I am honored to be a stop on the blog tour for the fantastic book by Lesley Welsh. Thank you very much to Bookouture and the lovely Kim Nash for the chance to take part in this tour and share my thoughts. I would also like to thank and pay my respects to Lesley Welsh’s family.
Title: The Serial Killer’s Daughter
Author: Lesley Welsh
Date of publication: June 14th 2017
Number of pages: 335
Charmer, liar, father… Killer.
Suzanne’s life changes forever the day she receives a visit from Rose Anderson, the woman who has been living with her estranged father, Don.
Don is dead, but Rose wants Suzanne to have his possessions – including a series of intimate diaries and a mysterious collection of photographs of women.
To Suzanne’s shock, one of the photos is of her friend Sophie, who died ten years ago in an unexplained and devastating fire.
But Don only met Sophie once, on an unsettling visit he paid Suzanne just days before Sophie’s death… So why did he have a picture of her?
Unable to let Sophie’s memory alone, Suzanne begins to dig into her father’s life. What horrors is she about to unearth in his journals? And who is it that’s out there, watching her every move?
Have you ever put down a book with a sense of relief? Not because it was a painful read, but because the darkness were so thick you felt the oxygen was starting to lack for you to breathe properly and you were starting to forget what the sun looks like? This is what happened to me with The Serial Daughter’s Killer!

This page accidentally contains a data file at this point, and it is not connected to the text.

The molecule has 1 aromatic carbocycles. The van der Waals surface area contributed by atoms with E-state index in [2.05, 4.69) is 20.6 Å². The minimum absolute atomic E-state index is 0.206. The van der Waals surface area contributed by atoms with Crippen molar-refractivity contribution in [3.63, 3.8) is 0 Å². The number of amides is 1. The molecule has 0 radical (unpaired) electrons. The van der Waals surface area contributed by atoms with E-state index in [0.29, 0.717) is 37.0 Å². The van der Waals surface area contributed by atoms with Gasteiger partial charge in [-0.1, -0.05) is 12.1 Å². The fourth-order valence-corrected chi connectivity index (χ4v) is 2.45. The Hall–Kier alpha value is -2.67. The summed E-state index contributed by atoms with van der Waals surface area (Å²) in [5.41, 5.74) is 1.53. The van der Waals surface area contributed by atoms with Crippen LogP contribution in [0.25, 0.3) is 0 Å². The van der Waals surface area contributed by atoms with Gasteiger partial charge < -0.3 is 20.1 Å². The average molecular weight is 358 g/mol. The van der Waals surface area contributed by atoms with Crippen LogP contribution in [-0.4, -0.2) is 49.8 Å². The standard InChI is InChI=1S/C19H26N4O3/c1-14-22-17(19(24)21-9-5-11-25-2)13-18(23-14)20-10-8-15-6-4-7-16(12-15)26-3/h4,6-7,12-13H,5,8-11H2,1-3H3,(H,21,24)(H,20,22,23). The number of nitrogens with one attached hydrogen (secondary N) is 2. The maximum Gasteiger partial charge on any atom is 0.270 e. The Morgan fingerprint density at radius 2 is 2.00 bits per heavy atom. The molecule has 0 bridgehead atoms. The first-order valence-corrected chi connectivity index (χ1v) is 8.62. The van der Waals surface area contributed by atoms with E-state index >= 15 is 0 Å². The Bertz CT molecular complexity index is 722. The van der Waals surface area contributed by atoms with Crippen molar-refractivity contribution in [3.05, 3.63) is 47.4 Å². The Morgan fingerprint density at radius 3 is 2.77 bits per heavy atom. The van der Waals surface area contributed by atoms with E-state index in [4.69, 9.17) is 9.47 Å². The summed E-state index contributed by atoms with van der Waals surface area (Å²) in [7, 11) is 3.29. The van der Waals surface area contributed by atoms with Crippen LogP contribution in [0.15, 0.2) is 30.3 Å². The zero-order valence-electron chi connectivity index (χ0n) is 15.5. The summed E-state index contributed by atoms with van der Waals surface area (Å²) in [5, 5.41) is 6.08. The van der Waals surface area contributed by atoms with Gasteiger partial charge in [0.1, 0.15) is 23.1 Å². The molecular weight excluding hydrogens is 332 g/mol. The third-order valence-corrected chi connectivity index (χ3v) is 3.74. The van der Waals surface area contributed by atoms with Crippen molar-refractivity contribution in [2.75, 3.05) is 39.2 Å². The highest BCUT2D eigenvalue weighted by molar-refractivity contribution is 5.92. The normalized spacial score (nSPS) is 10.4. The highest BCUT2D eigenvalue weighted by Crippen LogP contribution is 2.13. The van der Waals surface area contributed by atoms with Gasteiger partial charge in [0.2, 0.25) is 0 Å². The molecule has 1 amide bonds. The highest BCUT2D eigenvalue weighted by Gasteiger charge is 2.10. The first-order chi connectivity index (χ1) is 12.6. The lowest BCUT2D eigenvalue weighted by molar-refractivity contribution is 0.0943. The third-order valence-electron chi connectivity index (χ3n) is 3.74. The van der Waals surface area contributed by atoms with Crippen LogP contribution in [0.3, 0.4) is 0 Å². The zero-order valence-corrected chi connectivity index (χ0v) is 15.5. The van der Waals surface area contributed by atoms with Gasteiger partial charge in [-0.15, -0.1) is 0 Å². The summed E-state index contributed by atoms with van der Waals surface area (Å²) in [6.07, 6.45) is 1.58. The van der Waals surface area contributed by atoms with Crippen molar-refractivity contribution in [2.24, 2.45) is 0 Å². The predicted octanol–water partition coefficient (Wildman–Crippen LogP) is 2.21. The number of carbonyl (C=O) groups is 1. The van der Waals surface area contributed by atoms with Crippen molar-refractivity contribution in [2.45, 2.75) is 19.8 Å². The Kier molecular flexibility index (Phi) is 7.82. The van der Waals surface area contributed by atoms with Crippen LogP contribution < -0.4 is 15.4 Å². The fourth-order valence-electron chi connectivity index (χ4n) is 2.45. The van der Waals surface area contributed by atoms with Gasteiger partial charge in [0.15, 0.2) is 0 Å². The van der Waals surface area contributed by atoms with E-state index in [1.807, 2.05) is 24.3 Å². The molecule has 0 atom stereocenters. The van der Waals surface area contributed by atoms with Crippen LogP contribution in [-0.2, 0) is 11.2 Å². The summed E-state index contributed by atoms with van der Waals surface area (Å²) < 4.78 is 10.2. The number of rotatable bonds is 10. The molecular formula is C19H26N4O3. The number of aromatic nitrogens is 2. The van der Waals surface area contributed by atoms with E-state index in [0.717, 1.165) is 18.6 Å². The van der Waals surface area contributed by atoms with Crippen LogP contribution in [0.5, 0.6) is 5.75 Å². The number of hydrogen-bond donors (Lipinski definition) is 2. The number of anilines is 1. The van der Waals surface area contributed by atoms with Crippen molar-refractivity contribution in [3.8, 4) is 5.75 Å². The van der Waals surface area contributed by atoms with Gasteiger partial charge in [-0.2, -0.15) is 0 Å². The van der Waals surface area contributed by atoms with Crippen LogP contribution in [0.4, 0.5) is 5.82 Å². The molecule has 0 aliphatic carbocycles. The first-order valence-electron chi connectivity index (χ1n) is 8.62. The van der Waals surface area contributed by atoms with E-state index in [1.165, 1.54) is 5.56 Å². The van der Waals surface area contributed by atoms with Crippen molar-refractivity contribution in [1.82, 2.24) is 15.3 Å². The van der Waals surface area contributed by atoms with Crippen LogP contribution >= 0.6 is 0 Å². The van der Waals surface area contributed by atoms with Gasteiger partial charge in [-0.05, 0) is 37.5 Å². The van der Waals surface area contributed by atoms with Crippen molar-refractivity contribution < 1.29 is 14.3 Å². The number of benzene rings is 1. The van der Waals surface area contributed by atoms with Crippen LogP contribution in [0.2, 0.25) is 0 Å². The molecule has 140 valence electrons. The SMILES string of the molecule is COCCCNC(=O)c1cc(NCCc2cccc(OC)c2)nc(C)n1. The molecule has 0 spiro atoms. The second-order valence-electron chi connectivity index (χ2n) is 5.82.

Openings play an important part in how I welcome a book. Lesley Welsh had the book welcome me, not the other way around, with a cold and compelling start. This is when I knew I would not be able to leave this book alone. There was something in the mysterious and freezing scene that gripped me with its claws and I gave in, immersing myself right away.
Tonight it is my turn.
Suzanne had a cosy and comfortable life. Not so exciting, one of those suburban lives many people settle in. A marriage with ups and downs, a loving mother, and the heart and soul of an artist, she was living a simple existence.
That was before her father came back into the picture. I love complicated families and I am no stranger to heavy father/daughter relationships, but gosh this one was special! I felt right from the start but I could never have imagined the twisted and harrowing experience I was about to get in!
There’s something weird in getting a dead person’s belongings when you weren’t close to them and hear about their death five months later! Weird and exciting. It is bound to tickle your curiosity. It worked on me! Who wouldn’t open a box containing their father’s last proof of existence on this Earth? Except some things are better left in boxes! Those boxes buried in the garden. Better, burned on a cold night! Or sent to space!!